Phoenix ATF Special Agent John Dodson’s Congressional testimony on Operation Fast & Furious

ATF Special Agent John Dodson testified at the Committee on Government Oversight and Reform on how Phoenix Group 7’s policy had allowed gun trafficking to thrive near the U.S.-Mexico border.

Phoenix ATF Special Agent John Dodson testifying at the Committee on Oversight & Government Reform. PHOTO SOURCE:

TRANSCRIPT (6/15/11):

“Mr. Chairman, Ranking Member Cummings, other honorable members of this committee, I thank you.

“Beginning with my military service and continuing through to this day, I’m proud to have spent nearly my entire adult life in service of this country under sworn oath to defend its constitution with my allegiance always pledged to this republic.

“I’ve spent the vast majority of my law enforcement career conducting criminal investigations, with a particular focus on those involving the trafficking of narcotics and firearms. I have been involved in countless investigations and arrests -from basic misdemeanors to complex conspiracies of international drug trafficking organizations many times as an undercover. I have made thousands of investigative stops and scores of arrests, and have testified many times in federal and state courts across this country often as a qualified expert.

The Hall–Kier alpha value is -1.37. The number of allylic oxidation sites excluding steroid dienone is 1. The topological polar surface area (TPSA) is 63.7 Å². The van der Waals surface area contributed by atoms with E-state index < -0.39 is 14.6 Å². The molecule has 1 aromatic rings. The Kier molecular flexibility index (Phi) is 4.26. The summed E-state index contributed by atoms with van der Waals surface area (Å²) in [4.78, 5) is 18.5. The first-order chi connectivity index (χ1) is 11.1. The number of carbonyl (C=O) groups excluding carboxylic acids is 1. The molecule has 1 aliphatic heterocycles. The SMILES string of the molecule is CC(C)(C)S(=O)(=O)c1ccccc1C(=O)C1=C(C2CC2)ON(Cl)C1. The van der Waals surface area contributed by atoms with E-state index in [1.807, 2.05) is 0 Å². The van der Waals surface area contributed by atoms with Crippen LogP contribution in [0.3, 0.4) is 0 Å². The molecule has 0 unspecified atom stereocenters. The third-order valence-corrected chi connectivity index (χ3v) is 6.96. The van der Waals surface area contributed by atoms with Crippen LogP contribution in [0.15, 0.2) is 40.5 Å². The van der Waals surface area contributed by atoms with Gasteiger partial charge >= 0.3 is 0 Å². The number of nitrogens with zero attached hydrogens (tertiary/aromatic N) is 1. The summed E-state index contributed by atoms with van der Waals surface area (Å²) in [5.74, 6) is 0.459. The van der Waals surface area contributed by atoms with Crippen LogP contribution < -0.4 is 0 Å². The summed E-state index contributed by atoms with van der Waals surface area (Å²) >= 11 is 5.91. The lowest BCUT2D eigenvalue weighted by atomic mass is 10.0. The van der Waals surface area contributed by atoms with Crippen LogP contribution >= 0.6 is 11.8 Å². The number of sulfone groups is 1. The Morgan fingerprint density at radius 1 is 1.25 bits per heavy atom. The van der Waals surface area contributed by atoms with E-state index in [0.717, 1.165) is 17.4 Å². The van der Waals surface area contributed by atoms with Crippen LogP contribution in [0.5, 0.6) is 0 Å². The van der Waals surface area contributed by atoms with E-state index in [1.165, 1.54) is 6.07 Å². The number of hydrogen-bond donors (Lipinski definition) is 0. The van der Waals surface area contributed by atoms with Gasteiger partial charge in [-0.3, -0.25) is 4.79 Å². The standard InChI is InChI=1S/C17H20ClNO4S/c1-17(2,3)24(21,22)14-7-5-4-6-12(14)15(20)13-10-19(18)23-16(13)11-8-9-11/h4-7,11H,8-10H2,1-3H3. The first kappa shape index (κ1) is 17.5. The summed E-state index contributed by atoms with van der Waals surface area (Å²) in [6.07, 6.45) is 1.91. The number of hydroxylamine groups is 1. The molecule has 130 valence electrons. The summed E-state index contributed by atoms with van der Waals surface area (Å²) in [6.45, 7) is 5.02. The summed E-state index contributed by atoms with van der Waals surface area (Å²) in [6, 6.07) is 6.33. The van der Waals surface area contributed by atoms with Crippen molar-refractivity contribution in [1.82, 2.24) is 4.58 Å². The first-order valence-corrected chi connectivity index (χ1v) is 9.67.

“I do not appear before you as some remote observer of these events, casting a judgmental finger at the actions of others. I come, as I’ve been asked to do, bearing only my first hand account. I have not the burden of rendering judgment, determining responsibility, or holding others accountable; I yield those to this committee. The only message I hope to convey is that through this process some resolve may finally be brought to the families of Brian Terry and Jaime Zapata; that we may truly honor their service and mourn in their sacrifice.

“I hope your inquiry, and those of Sen. Grassley’s office and the Inspector General, will yield the true account for the many others on both sides of our border who have already been or will be affected by this operation.